Line 56 is tensioned by knob 60 and may be made of nylon, stainless steel, copper, and the like. An electric mixer motor 62 and mixer impeller 64 are disposed on housing 40 and extending into chamber 44 for mixing fluids 55 with spent MR fluid 34b to produce replenished MR fluid 34a for re-use. Sensor 66 is disposed in a wall of chamber 44 in contact with mixed and replenished MR fluid 34a for
determining the concentration of magnetic particles
therein. Electrical conduit 68 permits passage of
electrical leads 70,72 to motor 62 and sensor 66,
respectively. A shaper insert 74 having a specially-shaped groove 76 is disposed adjacent exit slot 48 for forming the new ribbon of replenished MR fluid 34a on wheel 26 by extrusion from cavity 44. Insert 74 and groove 76 together define a ribbon extruder.
 In operation, the magnetically-shielded (from external field) IFMM cavity 44 is charged with a given volume of MR fluid 34 (for example, by a syringe through dripper 54) while wheel 26 rotates. The surface of wheel 26 carries out the low-viscosity MR polishing fluid 34a through groove 76, the magnetically-shielded from
neighboring magnetic pins 52, thus forming a ribbon 34a on the wheel surface. The groove geometry defines the shape of the ribbon, which along with the work piece plunge depth of work zone 32 affects the removal function volumetric removal rate and spot polishing resolution (a smaller spot can address smaller surface errors) . Thus, the groove geometry is an important factor in controlling the shape of the ribbon and thus of system finishing performance. Groove 74 may be a modulus with different grooves or only an easily-replaceable groove insert.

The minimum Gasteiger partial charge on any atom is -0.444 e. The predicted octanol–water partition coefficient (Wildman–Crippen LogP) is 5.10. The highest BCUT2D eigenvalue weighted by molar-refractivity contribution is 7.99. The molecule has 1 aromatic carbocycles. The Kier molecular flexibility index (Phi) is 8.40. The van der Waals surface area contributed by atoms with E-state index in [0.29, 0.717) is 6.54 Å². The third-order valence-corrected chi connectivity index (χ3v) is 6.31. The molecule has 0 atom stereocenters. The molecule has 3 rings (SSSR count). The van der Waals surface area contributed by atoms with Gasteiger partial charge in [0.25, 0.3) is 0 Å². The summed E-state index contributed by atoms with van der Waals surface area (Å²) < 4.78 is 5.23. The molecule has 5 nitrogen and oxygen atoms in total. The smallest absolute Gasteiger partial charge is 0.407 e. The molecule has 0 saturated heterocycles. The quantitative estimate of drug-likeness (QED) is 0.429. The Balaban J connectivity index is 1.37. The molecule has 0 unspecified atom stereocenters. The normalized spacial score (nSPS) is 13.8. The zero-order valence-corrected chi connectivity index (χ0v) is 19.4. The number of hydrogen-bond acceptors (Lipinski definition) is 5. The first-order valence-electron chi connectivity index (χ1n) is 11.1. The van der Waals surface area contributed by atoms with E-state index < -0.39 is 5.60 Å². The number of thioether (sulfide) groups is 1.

Passing into work zone 32, ribbon 34a is magnetized by the magnetic field in the work zone, forming a polishing tool.
 After passing through work zone 32, the ribbon, now 34b, enters magnetically-shielded IFMM cavity 44, demagnetizes, and is removed from the wheel surface by a non-magnetic ribbon deflector line 56, forming a jet which along with the moving wheel surface agitates MR fluid and facilitates mixing with replenishment carrier fluid, e.g., water injected by dripper 54. Additional agitation/mixing (for example, in the case of the use of relatively viscous MR fluids) can be provided with suitable means such as an optional rotating mixer impeller 64 driven by motor 62 incorporated in the module body.
 The process of ribbon formation and MR
polishing fluid recovery in the IFMM cavity is continuous. Typically, water-based MR polishing fluid is used in optics finishing. Overall system stability and removal rate stability are essential for controlled, high-resolution, deterministic finishing. Material removal rate may change due to water evaporation that occurs on the ribbon surface and in the IFMM cavity. This, in turn, causes undesirable change (increase) in MR fluid solids concentratiom which is detected by sensor 66 incorporated in the cavity wall. A signal from sensor 66 feeds a conventional feed-back loop (controller, not shown) to activate a water injector (not shown) to inject some specific amount of water required to maintain aim concentration of solids.